Yale Law School
Independent Study—Charles Gray, supervisor
May 1, 1978
During the thirteenth and fourteenth centuries, and indeed until the break with Rome under Henry VIII, king and church agreed that each had a sphere of exclusive jurisdiction that the other could not infringe upon without usurpation. Naturally, problems arose in defining the precise extent of each sphere. Some of these problems were substantive: which disputes were cognizable by which jurisdiction. Others were procedural: how the substantive problems were to be decided, who was to decide them, and how the decisions were to be enforced.
In what follows I will deal primarily with procedural issues, and especially with the means each side used to force the other to accept its view of where one jurisdiction ended and the other began. The main topics will be prohibitions, appeals to Rome at common law, and certain immunities claimed by the king analogous to the ecclesiastical privileges of sanctuary and benefit of clergy. These topics involve situations in which the king used force to establish his jurisdictional claims, applying sanctions in accordance either with the general law of contempt, which apparently rendered punishable any attempt to impede or undermine the workings of the royal system of justice, or with some more specific legal institution, such as prohibition. The church, generally on the defensive and ultimately defeated, used spiritual sanctions in a variety of manners to oppose the king’s claims.
A prohibition was basically an order in the king’s name forbidding some act. The most common prohibitions, and the only ones with which I will be concerned in this section, were those forbidding an ecclesiastical court to take further cognizance of a matter alleged to be in the king’s jurisdiction. The king could issue prohibitions by word of mouth, by proclamation, or by any sort of written order. However, they were normally in the form of writs issued as a matter of course by Chancery, on application by the defendant in a proceeding in Court Christian. After purchasing the writ, the defendant would deliver a copy to the ecclesiastical court and a copy to the plaintiff, and await developments.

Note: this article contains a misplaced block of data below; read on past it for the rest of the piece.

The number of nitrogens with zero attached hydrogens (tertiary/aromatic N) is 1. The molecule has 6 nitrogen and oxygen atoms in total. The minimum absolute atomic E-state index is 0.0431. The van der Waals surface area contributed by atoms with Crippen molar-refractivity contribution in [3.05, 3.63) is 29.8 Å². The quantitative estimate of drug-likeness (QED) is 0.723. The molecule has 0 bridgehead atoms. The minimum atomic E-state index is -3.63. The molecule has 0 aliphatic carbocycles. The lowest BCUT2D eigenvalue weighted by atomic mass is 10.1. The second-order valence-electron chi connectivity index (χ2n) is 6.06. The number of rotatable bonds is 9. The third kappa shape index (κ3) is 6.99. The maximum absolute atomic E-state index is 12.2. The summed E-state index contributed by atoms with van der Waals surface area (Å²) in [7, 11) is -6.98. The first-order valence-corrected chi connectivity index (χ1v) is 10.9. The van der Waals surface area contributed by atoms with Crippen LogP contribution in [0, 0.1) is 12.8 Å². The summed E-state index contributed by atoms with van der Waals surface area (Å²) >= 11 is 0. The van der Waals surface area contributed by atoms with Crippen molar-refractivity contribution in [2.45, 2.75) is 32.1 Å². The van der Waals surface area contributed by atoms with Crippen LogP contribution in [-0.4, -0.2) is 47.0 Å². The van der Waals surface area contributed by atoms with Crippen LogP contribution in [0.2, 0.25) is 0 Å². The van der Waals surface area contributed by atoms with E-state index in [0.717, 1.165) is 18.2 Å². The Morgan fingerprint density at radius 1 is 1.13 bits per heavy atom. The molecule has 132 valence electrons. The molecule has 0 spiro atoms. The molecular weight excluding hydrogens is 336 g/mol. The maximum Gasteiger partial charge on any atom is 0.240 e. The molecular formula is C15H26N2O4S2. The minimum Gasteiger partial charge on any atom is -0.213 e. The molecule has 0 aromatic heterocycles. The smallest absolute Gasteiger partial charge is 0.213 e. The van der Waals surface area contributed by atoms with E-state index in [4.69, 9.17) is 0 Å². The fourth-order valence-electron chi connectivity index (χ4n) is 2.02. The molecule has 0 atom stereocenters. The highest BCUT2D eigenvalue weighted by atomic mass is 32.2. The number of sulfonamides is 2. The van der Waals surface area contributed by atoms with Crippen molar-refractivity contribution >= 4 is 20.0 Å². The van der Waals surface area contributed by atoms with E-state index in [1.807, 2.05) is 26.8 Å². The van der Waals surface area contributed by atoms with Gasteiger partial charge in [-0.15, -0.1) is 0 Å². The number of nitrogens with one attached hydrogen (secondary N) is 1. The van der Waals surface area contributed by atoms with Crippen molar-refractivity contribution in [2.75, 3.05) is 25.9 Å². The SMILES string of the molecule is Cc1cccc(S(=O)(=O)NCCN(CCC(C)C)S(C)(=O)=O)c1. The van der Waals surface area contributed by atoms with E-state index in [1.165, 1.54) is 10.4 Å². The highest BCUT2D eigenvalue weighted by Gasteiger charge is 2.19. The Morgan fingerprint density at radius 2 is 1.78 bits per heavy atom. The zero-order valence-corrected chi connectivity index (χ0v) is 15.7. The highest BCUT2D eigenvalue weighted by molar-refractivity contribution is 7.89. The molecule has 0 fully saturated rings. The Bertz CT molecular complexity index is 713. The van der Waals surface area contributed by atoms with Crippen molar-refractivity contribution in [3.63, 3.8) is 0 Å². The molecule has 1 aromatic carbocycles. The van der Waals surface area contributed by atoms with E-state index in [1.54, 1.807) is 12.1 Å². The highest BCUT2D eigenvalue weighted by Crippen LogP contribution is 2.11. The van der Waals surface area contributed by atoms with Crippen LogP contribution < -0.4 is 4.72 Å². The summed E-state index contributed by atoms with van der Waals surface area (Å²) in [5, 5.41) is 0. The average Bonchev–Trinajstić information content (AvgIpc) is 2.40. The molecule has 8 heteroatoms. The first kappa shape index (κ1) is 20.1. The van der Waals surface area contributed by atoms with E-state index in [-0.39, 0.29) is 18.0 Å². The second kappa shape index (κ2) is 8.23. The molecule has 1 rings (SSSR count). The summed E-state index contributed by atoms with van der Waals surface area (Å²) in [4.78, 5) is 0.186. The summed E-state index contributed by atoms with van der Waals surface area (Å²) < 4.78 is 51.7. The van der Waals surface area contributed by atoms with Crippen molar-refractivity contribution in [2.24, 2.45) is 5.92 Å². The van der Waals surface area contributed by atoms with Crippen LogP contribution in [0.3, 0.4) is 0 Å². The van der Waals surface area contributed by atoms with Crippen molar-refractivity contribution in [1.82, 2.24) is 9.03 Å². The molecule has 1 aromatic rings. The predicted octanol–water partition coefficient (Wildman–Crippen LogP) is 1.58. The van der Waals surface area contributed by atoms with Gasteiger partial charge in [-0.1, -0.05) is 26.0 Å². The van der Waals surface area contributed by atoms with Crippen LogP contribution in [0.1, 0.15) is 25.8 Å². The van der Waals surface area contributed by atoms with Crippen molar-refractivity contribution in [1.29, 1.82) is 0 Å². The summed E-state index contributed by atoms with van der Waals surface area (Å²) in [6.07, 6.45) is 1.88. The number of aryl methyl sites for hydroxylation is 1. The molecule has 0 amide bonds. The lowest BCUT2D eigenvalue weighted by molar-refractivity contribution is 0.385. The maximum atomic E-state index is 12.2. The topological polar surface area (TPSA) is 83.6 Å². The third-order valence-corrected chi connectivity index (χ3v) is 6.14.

Upon receiving the writ, the court and the plaintiff could either obey the prohibition by abandoning the action, or at least by suspending it pending consultation with the king’s justices on the jurisdictional point, or they could proceed in spite of the prohibition. If plaintiff and court chose the latter alternative, they could be attached, on the defendant’s complaint, to appear before the king’s justices to explain their disobedience. If at the hearing they could show to the satisfaction of the king’s justices that the action in Court Christian had really been of ecclesiastical jurisdiction, they would suffer no penalties and would be allowed to proceed with the action. They could also escape punishment, of course, by showing that they had not in fact continued the action after the prohibition had been delivered. Otherwise they would be subject to amercement and assessment of damages.
Obviously this procedure was based on the view of the king and his justices that they were competent to determine on their own sole authority the scope of ecclesiastical jurisdiction, and entitled to enforce their determinations against churchmen who disagreed with them. Other royal acts show that it was the view of the king that a prohibition was not the only means by which the secular power could act to exclude the church from the sphere of jurisdiction it claimed. It could also punish what it determined to be usurpations of royal jurisdiction as contempts without the necessity of previous express prohibition. A case in point is Valence v. Bishop of Worcester.